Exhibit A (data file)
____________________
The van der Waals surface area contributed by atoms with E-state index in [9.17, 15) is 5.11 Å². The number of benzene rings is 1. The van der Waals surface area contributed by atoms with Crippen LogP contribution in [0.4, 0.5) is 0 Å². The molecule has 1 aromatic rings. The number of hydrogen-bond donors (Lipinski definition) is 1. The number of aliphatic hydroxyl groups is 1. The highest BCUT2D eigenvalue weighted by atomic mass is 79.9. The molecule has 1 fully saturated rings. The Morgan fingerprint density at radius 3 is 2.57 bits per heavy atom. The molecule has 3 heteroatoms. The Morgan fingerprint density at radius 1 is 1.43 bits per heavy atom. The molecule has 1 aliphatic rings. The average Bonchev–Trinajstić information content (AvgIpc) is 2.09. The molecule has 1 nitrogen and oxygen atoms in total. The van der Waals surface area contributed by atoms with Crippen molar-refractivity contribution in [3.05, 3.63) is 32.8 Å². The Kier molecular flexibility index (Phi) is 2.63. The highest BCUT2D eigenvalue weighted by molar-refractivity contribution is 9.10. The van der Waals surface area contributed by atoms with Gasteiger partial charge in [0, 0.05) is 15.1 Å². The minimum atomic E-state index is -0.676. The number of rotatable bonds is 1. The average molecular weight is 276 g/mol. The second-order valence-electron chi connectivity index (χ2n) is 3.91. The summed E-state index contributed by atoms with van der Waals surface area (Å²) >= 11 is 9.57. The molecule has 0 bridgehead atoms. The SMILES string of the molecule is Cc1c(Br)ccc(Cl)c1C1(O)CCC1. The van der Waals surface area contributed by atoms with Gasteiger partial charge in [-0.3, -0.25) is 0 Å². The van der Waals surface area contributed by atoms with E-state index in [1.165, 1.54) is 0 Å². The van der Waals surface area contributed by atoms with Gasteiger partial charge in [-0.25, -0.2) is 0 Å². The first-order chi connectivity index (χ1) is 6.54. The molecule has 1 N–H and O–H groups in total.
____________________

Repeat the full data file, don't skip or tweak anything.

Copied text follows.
The van der Waals surface area contributed by atoms with E-state index in [9.17, 15) is 5.11 Å². The number of benzene rings is 1. The van der Waals surface area contributed by atoms with Crippen LogP contribution in [0.4, 0.5) is 0 Å². The molecule has 1 aromatic rings. The number of hydrogen-bond donors (Lipinski definition) is 1. The number of aliphatic hydroxyl groups is 1. The highest BCUT2D eigenvalue weighted by atomic mass is 79.9. The molecule has 1 fully saturated rings. The Morgan fingerprint density at radius 3 is 2.57 bits per heavy atom. The molecule has 3 heteroatoms. The Morgan fingerprint density at radius 1 is 1.43 bits per heavy atom. The molecule has 1 aliphatic rings. The average Bonchev–Trinajstić information content (AvgIpc) is 2.09. The molecule has 1 nitrogen and oxygen atoms in total. The van der Waals surface area contributed by atoms with Crippen molar-refractivity contribution in [3.05, 3.63) is 32.8 Å². The Kier molecular flexibility index (Phi) is 2.63. The highest BCUT2D eigenvalue weighted by molar-refractivity contribution is 9.10. The van der Waals surface area contributed by atoms with Gasteiger partial charge in [0, 0.05) is 15.1 Å². The minimum atomic E-state index is -0.676. The number of rotatable bonds is 1. The average molecular weight is 276 g/mol. The second-order valence-electron chi connectivity index (χ2n) is 3.91. The summed E-state index contributed by atoms with van der Waals surface area (Å²) >= 11 is 9.57. The molecule has 0 bridgehead atoms. The SMILES string of the molecule is Cc1c(Br)ccc(Cl)c1C1(O)CCC1. The van der Waals surface area contributed by atoms with Gasteiger partial charge in [-0.3, -0.25) is 0 Å². The van der Waals surface area contributed by atoms with E-state index in [1.165, 1.54) is 0 Å². The van der Waals surface area contributed by atoms with Gasteiger partial charge in [-0.25, -0.2) is 0 Å². The first-order chi connectivity index (χ1) is 6.54. The molecule has 1 N–H and O–H groups in total.